• Replication Monitor: most important tool for monitoring replication, presenting a Publisher-focused view of all replication activity. For more information, see Monitoring Replication with Replication Monitor.

  • SQL Server Management Studio:provides access to Replication Monitor. It also allows you to view the current status and last message logged by the following agents and allows you start and stop each agent: Log Reader Agent, Snapshot Agent, Merge Agent, and Distribution Agent.

  • TSQL and RMO: both interfaces allow you to monitor all types of replication from the Distributor. Merge replication also provides the ability to monitor replication from the Subscriber.

  • Alerts for replication agent events: provides a number of predefined alerts for replication agent events, and you can create additional alerts if necessary. Alerts can be used to trigger an automated response to an event and/or notify an administrator. For more information, see Using Alerts for Replication Agent Events.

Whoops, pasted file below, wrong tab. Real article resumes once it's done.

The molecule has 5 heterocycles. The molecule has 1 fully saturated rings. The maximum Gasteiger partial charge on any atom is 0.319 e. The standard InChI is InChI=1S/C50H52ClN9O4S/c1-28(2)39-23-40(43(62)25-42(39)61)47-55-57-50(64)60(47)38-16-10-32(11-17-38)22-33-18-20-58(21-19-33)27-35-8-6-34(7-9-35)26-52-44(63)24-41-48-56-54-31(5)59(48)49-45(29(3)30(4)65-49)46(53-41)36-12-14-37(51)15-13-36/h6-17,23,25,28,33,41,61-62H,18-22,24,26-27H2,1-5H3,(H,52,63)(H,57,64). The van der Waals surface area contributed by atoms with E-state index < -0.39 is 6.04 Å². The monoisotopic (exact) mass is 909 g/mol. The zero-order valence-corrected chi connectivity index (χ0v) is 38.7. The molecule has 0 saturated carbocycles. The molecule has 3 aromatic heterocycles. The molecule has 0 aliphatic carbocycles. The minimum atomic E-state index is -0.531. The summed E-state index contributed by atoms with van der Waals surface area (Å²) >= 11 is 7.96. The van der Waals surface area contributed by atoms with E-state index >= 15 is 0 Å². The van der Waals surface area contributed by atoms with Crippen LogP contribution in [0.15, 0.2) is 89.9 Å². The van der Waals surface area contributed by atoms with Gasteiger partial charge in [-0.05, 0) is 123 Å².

• System Monitor: a best tool for monitoring performance, providing a number of counters for replication. For more information, see Monitoring Replication with System Monitor.
If you observe all these aspects are documented in BOL thoroughly with a code example too. In general within any organisation having a good list of tools.
Also it is a good practice to send replication events (like any other events of interest) to the eventlogs and then use tools that monitor
the required logs to send notification. FOr a better consistency of alerting and notification you must test them thoroughly.
From BOL:

To monitor Publishers, publications, and subscriptions from the Distributor

  1. At the Distributor on the distribution database, execute sp_replmonitorhelppublisher. This returns monitoring information for all Publishers using this Distributor. To limit the result set to a single Publisher, specify @publisher.